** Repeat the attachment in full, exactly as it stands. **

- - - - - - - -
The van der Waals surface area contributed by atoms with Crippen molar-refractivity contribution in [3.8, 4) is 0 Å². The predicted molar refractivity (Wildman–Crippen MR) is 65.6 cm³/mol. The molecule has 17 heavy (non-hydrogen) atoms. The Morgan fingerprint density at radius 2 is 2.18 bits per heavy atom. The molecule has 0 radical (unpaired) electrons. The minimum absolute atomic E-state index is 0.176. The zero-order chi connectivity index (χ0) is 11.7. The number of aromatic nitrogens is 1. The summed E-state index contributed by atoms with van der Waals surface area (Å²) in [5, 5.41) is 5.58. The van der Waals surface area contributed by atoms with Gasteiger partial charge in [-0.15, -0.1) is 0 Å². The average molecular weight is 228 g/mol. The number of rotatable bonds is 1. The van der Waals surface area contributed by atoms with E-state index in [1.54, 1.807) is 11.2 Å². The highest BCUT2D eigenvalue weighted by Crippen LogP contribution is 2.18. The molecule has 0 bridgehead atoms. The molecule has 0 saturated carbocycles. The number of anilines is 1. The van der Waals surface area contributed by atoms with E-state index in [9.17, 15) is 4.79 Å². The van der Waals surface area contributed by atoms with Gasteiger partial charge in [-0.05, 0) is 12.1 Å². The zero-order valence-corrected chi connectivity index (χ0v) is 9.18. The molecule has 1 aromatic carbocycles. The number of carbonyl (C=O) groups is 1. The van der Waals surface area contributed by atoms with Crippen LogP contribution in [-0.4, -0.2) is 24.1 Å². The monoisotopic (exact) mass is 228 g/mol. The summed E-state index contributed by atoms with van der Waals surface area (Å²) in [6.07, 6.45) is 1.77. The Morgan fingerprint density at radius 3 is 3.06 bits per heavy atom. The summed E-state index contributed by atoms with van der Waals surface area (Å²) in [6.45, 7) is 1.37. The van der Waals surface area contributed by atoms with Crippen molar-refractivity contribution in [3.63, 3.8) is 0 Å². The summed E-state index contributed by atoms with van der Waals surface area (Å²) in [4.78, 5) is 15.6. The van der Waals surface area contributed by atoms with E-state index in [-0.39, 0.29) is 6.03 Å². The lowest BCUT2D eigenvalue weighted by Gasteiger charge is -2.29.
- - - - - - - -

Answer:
The van der Waals surface area contributed by atoms with Crippen molar-refractivity contribution in [3.8, 4) is 0 Å². The predicted molar refractivity (Wildman–Crippen MR) is 65.6 cm³/mol. The molecule has 17 heavy (non-hydrogen) atoms. The Morgan fingerprint density at radius 2 is 2.18 bits per heavy atom. The molecule has 0 radical (unpaired) electrons. The minimum absolute atomic E-state index is 0.176. The zero-order chi connectivity index (χ0) is 11.7. The number of aromatic nitrogens is 1. The summed E-state index contributed by atoms with van der Waals surface area (Å²) in [5, 5.41) is 5.58. The van der Waals surface area contributed by atoms with Gasteiger partial charge in [-0.15, -0.1) is 0 Å². The average molecular weight is 228 g/mol. The number of rotatable bonds is 1. The van der Waals surface area contributed by atoms with E-state index in [1.54, 1.807) is 11.2 Å². The highest BCUT2D eigenvalue weighted by Crippen LogP contribution is 2.18. The molecule has 0 bridgehead atoms. The molecule has 0 saturated carbocycles. The number of anilines is 1. The van der Waals surface area contributed by atoms with E-state index in [9.17, 15) is 4.79 Å². The van der Waals surface area contributed by atoms with Gasteiger partial charge in [-0.05, 0) is 12.1 Å². The zero-order valence-corrected chi connectivity index (χ0v) is 9.18. The molecule has 1 aromatic carbocycles. The number of carbonyl (C=O) groups is 1. The van der Waals surface area contributed by atoms with Crippen LogP contribution in [-0.4, -0.2) is 24.1 Å². The monoisotopic (exact) mass is 228 g/mol. The summed E-state index contributed by atoms with van der Waals surface area (Å²) in [6.07, 6.45) is 1.77. The Morgan fingerprint density at radius 3 is 3.06 bits per heavy atom. The summed E-state index contributed by atoms with van der Waals surface area (Å²) in [6.45, 7) is 1.37. The van der Waals surface area contributed by atoms with Crippen molar-refractivity contribution in [3.63, 3.8) is 0 Å². The summed E-state index contributed by atoms with van der Waals surface area (Å²) in [4.78, 5) is 15.6. The van der Waals surface area contributed by atoms with E-state index in [-0.39, 0.29) is 6.03 Å². The lowest BCUT2D eigenvalue weighted by Gasteiger charge is -2.29.